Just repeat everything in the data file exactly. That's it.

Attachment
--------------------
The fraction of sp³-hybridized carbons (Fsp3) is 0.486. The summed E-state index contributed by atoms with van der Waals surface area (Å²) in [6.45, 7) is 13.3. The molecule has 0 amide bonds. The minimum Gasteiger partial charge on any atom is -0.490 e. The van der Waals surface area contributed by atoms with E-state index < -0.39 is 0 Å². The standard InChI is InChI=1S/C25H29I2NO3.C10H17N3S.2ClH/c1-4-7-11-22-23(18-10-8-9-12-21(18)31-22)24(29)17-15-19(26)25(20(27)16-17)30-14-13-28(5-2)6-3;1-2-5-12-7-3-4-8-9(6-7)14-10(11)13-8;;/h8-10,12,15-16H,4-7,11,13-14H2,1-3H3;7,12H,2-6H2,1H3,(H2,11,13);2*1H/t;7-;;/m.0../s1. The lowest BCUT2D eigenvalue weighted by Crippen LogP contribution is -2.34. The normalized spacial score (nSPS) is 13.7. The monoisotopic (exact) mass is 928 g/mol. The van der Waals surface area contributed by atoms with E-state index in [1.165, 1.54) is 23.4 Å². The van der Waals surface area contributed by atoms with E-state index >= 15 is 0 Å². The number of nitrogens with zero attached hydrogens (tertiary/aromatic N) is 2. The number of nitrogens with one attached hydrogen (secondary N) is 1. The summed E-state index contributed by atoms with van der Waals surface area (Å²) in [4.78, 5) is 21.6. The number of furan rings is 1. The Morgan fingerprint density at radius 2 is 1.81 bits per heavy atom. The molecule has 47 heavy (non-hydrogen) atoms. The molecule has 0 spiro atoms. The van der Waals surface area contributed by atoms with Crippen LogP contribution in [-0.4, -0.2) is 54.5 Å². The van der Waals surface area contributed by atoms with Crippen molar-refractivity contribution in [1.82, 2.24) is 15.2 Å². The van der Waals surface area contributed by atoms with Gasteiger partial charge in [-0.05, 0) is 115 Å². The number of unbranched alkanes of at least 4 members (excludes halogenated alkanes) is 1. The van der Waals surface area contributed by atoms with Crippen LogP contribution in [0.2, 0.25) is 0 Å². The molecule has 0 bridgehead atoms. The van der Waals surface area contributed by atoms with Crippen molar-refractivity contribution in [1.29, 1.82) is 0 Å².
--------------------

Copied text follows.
The fraction of sp³-hybridized carbons (Fsp3) is 0.486. The summed E-state index contributed by atoms with van der Waals surface area (Å²) in [6.45, 7) is 13.3. The molecule has 0 amide bonds. The minimum Gasteiger partial charge on any atom is -0.490 e. The van der Waals surface area contributed by atoms with E-state index < -0.39 is 0 Å². The standard InChI is InChI=1S/C25H29I2NO3.C10H17N3S.2ClH/c1-4-7-11-22-23(18-10-8-9-12-21(18)31-22)24(29)17-15-19(26)25(20(27)16-17)30-14-13-28(5-2)6-3;1-2-5-12-7-3-4-8-9(6-7)14-10(11)13-8;;/h8-10,12,15-16H,4-7,11,13-14H2,1-3H3;7,12H,2-6H2,1H3,(H2,11,13);2*1H/t;7-;;/m.0../s1. The lowest BCUT2D eigenvalue weighted by Crippen LogP contribution is -2.34. The normalized spacial score (nSPS) is 13.7. The monoisotopic (exact) mass is 928 g/mol. The van der Waals surface area contributed by atoms with E-state index in [1.165, 1.54) is 23.4 Å². The van der Waals surface area contributed by atoms with E-state index >= 15 is 0 Å². The number of nitrogens with zero attached hydrogens (tertiary/aromatic N) is 2. The number of nitrogens with one attached hydrogen (secondary N) is 1. The summed E-state index contributed by atoms with van der Waals surface area (Å²) in [4.78, 5) is 21.6. The number of furan rings is 1. The Morgan fingerprint density at radius 2 is 1.81 bits per heavy atom. The molecule has 47 heavy (non-hydrogen) atoms. The molecule has 0 spiro atoms. The van der Waals surface area contributed by atoms with Crippen LogP contribution in [-0.4, -0.2) is 54.5 Å². The van der Waals surface area contributed by atoms with Crippen molar-refractivity contribution in [1.82, 2.24) is 15.2 Å². The van der Waals surface area contributed by atoms with Gasteiger partial charge in [-0.05, 0) is 115 Å². The number of unbranched alkanes of at least 4 members (excludes halogenated alkanes) is 1. The van der Waals surface area contributed by atoms with Crippen LogP contribution in [0.2, 0.25) is 0 Å². The molecule has 0 bridgehead atoms. The van der Waals surface area contributed by atoms with Crippen molar-refractivity contribution in [1.29, 1.82) is 0 Å².